Organised Labour, the umbrella body of labour unions in the country, has given government until next Wednesday, January 13, to reduce the recently increased utility tariffs and withdraw the Energy Sector Levy Act or face its wrath.
In a statement signed by representatives of 10 labour unions yesterday, the group expressed grave disappointment with the “lazy recourse to taxation and its attendant economic and social hardships on the overburdened Ghanaian by the government”.
It also decried the manner in which Parliament went about the promulgation of the Energy Sector Levy which, in the view of the group, had brought undue hardship on Ghanaians.
The “increases in tariffs, taxes and levies are reckless and a display of insensitivity on the part of the managers of the economy, to the plight of the ordinary Ghanaian and (we) accordingly condemn it in the strongest terms”.
The statement demanded that “government must reduce the utility tariffs as demanded by Organised Labour in its statement of December, 2015” and “withdraw with immediate effect the Energy Sector Levies Act, 2015……which has resulted in astronomical and unjustified increase in prices of petroleum products”.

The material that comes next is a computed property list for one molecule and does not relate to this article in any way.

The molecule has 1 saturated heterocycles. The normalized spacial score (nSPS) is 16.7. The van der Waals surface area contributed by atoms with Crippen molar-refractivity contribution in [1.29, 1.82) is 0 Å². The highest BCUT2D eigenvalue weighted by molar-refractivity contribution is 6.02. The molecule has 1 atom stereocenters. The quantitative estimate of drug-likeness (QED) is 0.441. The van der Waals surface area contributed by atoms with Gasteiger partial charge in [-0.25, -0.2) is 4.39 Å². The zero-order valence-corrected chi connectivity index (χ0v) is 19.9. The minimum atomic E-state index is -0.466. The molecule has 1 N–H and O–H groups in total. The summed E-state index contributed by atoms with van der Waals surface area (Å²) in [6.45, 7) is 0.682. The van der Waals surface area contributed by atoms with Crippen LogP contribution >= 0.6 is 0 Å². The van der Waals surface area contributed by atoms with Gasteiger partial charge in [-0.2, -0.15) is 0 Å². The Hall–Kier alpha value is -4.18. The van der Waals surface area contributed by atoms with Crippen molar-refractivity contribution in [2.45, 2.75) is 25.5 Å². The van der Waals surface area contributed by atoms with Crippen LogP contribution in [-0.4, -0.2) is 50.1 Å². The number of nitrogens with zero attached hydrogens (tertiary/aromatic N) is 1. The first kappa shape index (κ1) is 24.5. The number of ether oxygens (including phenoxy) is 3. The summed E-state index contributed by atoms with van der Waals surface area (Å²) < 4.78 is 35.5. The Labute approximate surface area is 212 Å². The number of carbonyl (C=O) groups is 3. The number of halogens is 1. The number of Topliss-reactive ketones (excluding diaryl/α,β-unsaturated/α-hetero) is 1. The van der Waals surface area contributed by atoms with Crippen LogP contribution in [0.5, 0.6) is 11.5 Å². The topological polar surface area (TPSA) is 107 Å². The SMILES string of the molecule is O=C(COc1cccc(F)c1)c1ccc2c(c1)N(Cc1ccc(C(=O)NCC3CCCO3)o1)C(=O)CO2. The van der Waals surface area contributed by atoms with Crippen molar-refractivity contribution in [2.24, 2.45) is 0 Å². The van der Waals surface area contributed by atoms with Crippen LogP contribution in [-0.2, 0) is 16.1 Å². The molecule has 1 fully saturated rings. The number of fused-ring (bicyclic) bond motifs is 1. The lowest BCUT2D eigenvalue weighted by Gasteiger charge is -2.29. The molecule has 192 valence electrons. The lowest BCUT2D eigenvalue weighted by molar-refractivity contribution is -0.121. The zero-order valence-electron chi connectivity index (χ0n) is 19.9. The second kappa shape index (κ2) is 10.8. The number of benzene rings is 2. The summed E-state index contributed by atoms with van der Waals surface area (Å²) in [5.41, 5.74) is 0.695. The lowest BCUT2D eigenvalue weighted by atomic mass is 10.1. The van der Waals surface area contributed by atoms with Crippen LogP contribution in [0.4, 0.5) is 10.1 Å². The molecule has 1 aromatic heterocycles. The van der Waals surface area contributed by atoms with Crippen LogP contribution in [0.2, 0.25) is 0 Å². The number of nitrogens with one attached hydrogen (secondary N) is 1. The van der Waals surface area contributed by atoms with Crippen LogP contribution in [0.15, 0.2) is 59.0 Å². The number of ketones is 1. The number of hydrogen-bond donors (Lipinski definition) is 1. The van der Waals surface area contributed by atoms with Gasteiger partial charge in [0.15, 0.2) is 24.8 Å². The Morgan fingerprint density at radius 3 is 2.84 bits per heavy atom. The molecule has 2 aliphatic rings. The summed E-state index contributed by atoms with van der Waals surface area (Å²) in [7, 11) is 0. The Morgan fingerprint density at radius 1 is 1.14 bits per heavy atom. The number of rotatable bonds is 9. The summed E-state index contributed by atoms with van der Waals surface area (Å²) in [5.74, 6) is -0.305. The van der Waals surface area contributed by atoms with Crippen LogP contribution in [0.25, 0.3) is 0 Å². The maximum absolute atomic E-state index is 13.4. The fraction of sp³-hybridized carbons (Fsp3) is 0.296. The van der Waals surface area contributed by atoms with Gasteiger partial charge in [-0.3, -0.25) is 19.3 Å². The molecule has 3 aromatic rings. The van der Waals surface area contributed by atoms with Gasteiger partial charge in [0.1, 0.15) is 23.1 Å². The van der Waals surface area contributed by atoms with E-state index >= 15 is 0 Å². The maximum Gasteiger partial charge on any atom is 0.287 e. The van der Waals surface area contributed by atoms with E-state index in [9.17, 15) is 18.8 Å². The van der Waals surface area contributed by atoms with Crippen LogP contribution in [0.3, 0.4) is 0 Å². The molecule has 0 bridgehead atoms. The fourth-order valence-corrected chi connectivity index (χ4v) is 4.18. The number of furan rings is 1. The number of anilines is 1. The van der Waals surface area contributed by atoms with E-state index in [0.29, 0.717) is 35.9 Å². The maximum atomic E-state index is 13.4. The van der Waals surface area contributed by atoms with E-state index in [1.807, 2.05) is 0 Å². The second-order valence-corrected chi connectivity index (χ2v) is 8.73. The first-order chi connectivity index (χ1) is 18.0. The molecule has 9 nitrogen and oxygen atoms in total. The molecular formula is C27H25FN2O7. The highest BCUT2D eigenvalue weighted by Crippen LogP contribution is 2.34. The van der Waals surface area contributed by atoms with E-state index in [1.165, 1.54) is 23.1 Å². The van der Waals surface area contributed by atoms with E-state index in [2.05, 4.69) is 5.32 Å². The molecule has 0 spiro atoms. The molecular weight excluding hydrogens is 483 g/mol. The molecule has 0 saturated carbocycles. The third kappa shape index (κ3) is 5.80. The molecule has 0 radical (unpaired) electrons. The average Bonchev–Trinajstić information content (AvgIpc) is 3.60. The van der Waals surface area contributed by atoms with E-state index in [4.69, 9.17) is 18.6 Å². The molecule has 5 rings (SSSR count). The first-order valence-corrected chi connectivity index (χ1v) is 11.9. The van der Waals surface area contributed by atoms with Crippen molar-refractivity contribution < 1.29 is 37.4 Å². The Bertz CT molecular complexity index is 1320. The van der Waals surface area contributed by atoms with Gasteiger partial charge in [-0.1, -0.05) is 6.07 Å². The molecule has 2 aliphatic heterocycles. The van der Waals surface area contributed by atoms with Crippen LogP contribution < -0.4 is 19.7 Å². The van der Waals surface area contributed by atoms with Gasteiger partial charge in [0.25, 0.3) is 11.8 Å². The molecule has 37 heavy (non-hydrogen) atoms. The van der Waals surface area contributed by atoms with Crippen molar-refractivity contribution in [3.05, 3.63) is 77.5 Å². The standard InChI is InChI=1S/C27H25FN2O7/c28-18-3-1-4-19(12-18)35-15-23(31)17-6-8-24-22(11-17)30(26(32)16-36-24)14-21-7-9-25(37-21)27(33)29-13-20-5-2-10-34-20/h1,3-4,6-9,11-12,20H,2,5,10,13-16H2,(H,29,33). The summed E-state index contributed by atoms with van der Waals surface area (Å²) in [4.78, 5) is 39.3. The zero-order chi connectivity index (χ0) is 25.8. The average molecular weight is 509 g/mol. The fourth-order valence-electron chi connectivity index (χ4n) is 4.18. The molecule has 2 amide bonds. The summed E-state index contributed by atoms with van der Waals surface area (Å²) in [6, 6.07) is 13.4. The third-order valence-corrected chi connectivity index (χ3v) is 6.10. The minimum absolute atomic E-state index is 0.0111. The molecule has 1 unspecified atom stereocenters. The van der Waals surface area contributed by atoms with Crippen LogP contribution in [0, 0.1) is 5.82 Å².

“If these demands are not met by the said date, Organised Labour would unleash series of nationwide actions on the government,” it warned.
The statement was jointly signed by Mr. Kofi Asamoah, Secretary General of the Trades Union Congress; Solomon Kotei, General Secretary of the Industrial and Commercial Workers Union, Albert Yamoah, Ghana Federation of Labour; Vida Sapabil, Coalition of Concerned Teachers’, and Kojo W. Krakani of the Civil and Local Government Staff Association of Ghana.
Others are Derrick Annan, Judicial Services Association of Ghana; Justice Yankson of the Ghana Medical Association; M.V.V.K. Demenya, Ghana National Association of Teachers; Kwaku Asante-Krobea, Ghana Registered Nurses and Midwives Association; and Christian O. Odue of the National Association of Graduate Teachers.
The Public Utilities and Regulatory Commission in November last year, increased electricity and water tariffs by 59.2 % and 67.2% respectively for residential consumers, prompting anger from the public including Organised Labour.
An Energy Sector Levy also took effect on New Year’s Day January 1, culminating in the increase in prices of petroleum products by between 18 and 27 per cent.